County Councillor issues statement on new traffic calming campaign
A West Sussex County Councillor has reacted to the proposed traffic calming campaign in Chichester North.
Jeremy Hunt, County Councillor for Chichester North said of the traffic issues: “I am very aware of the issues of traffic, particularly speeding on both Lavant and Broyle Roads.
“This is especially noticeable in Lavant Road, as people both enter and leave the City.
“Last year, after a number of years campaigning, I was successful in getting a 40mph speed limit introduced between Chichester and Lavant.
“This has definitely helped in reducing the speed of a many motorists as they enter the City.
“However, there are still too many who totally disregard the speed limits and drive dangerously.
“The issue of speeding is a legal issue and only the police have the legal powers to enforce the speed limit.
“From time to time they do carry out checks on vehicles in both Broyle Road and Lavant Road.
“However, due to limited resources I appreciate that the amount of enforcement they can carry out is not as much as we, as a community, would like. I have therefore been trying – with the assistance of the Summersdale Residents Association – to get a Community Speedwatch group started.
“There are a large number of these groups in the Chichester District and they are very effective. So, if you are worried about the speeds on the our roads in the north of the city, and would like to do something to help, then I would encourage you to join this Speedwatch group.
“Please send your name and contact details to [email protected] and I will forward them on.
“Although others would have you believe there are easy solutions to both traffic volumes and speeding, with both Broyle Road and Lavant Road being ‘A’ roads, there are limitations to what traffic restrictions we can introduce.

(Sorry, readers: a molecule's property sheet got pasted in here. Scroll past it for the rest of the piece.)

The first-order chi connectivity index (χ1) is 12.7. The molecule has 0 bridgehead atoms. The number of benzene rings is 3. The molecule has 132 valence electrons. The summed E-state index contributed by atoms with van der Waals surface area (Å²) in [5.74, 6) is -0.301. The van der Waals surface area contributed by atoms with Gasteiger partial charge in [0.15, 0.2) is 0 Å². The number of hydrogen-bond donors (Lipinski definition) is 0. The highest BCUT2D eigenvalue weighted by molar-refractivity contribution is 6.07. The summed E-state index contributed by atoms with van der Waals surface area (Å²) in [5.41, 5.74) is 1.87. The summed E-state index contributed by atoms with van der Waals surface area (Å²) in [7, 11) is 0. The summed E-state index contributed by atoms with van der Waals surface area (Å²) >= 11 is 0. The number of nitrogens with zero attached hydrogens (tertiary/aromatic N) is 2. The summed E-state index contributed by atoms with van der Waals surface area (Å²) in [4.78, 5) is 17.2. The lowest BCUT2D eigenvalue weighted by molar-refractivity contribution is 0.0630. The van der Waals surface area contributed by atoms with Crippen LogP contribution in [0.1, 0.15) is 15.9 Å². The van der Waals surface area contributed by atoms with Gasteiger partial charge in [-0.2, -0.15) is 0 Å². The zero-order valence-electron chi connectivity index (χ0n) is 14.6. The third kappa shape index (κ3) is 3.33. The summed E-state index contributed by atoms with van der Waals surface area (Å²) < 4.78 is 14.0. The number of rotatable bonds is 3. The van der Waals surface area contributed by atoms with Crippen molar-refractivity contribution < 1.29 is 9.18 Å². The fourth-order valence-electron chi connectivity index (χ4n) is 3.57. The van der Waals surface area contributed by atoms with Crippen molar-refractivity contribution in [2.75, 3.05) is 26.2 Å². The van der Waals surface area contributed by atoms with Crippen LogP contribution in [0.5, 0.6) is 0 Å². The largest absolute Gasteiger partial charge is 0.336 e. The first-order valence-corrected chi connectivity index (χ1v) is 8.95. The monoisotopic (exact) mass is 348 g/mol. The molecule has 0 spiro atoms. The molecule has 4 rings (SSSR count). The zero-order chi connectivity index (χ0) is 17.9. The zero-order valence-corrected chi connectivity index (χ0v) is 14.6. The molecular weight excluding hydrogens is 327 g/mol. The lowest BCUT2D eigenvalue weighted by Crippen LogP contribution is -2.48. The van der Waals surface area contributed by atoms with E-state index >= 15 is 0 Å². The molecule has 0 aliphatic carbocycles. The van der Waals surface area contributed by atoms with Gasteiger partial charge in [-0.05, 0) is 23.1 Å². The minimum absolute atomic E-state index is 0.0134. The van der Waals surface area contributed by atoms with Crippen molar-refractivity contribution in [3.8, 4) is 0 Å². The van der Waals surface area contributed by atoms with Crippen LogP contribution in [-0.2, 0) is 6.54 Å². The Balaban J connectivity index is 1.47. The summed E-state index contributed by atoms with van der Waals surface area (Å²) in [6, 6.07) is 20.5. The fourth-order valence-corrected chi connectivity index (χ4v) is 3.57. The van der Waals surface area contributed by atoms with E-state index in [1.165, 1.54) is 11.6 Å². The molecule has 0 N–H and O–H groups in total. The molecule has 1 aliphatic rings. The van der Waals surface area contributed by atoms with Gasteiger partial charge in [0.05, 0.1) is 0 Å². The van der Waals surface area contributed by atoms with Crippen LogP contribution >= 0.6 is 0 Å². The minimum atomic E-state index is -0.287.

“It is a fine balance trying to meet the needs of residents, road users and businesses.
“This road is one of the main entry points to the City from the North, so anything that restricts that flow will just exacerbated the traffic queues.
“And, as we know, queuing traffic just increases air pollution.
“However, that doesn’t mean that we are not continually reviewing the local road network to see how we might improve it, particularly for local residents, but finding a solution which meets everyone’s needs – and is affordable – is not easy.
“In the meantime I will continue, as I have done over many years, to press the police for further speed enforcement on these roads.
“At least if we can educate motorists to drive within those limits, then that will make life safer, particularly for local residents.
“I am also waiting to see the outcome of the review of our speed policies, which the Cabinet Member for Highways has been planning for some months, to see if there is anything further we can do.”
A West Sussex County Council spokesperson in a statement also said: “There is an existing process to request a speed limit change for a particular road/roads and information on this is available on our website.
“We also have the Community Highway Scheme for considering highway improvement proposals. These must have the support of the local county councillor and community.”